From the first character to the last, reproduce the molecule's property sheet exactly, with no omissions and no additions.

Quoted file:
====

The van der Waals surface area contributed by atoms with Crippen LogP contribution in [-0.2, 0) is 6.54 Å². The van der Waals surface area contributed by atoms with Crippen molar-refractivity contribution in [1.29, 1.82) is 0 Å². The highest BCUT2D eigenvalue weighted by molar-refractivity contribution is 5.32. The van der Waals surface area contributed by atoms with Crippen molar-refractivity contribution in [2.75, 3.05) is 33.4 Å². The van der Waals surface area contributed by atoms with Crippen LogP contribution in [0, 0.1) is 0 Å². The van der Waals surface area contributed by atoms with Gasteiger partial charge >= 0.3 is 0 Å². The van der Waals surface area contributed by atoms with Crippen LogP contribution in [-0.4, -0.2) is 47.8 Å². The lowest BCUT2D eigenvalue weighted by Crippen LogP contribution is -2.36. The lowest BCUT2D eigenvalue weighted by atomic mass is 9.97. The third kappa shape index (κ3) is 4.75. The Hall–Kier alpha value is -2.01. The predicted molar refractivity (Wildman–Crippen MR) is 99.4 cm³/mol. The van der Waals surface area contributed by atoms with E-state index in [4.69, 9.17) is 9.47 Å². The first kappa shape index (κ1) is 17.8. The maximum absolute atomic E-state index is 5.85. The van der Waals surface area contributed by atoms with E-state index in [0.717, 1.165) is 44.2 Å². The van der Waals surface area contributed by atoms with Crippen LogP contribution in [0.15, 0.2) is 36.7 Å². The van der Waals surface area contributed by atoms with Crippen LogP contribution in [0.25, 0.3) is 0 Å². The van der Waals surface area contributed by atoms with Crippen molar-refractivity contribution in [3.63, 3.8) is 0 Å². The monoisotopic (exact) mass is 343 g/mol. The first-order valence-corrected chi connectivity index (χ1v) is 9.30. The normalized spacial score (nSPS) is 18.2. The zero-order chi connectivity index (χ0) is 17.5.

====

The van der Waals surface area contributed by atoms with Crippen LogP contribution in [-0.2, 0) is 6.54 Å². The van der Waals surface area contributed by atoms with Crippen molar-refractivity contribution in [1.29, 1.82) is 0 Å². The highest BCUT2D eigenvalue weighted by molar-refractivity contribution is 5.32. The van der Waals surface area contributed by atoms with Crippen molar-refractivity contribution in [2.75, 3.05) is 33.4 Å². The van der Waals surface area contributed by atoms with Crippen LogP contribution in [0, 0.1) is 0 Å². The van der Waals surface area contributed by atoms with Gasteiger partial charge >= 0.3 is 0 Å². The van der Waals surface area contributed by atoms with Crippen LogP contribution in [-0.4, -0.2) is 47.8 Å². The lowest BCUT2D eigenvalue weighted by Crippen LogP contribution is -2.36. The lowest BCUT2D eigenvalue weighted by atomic mass is 9.97. The third kappa shape index (κ3) is 4.75. The Hall–Kier alpha value is -2.01. The predicted molar refractivity (Wildman–Crippen MR) is 99.4 cm³/mol. The van der Waals surface area contributed by atoms with E-state index in [4.69, 9.17) is 9.47 Å². The first kappa shape index (κ1) is 17.8. The maximum absolute atomic E-state index is 5.85. The van der Waals surface area contributed by atoms with E-state index in [0.717, 1.165) is 44.2 Å². The van der Waals surface area contributed by atoms with Crippen LogP contribution in [0.15, 0.2) is 36.7 Å². The van der Waals surface area contributed by atoms with Crippen LogP contribution in [0.25, 0.3) is 0 Å². The van der Waals surface area contributed by atoms with Crippen molar-refractivity contribution in [3.63, 3.8) is 0 Å². The monoisotopic (exact) mass is 343 g/mol. The first-order valence-corrected chi connectivity index (χ1v) is 9.30. The normalized spacial score (nSPS) is 18.2. The zero-order chi connectivity index (χ0) is 17.5.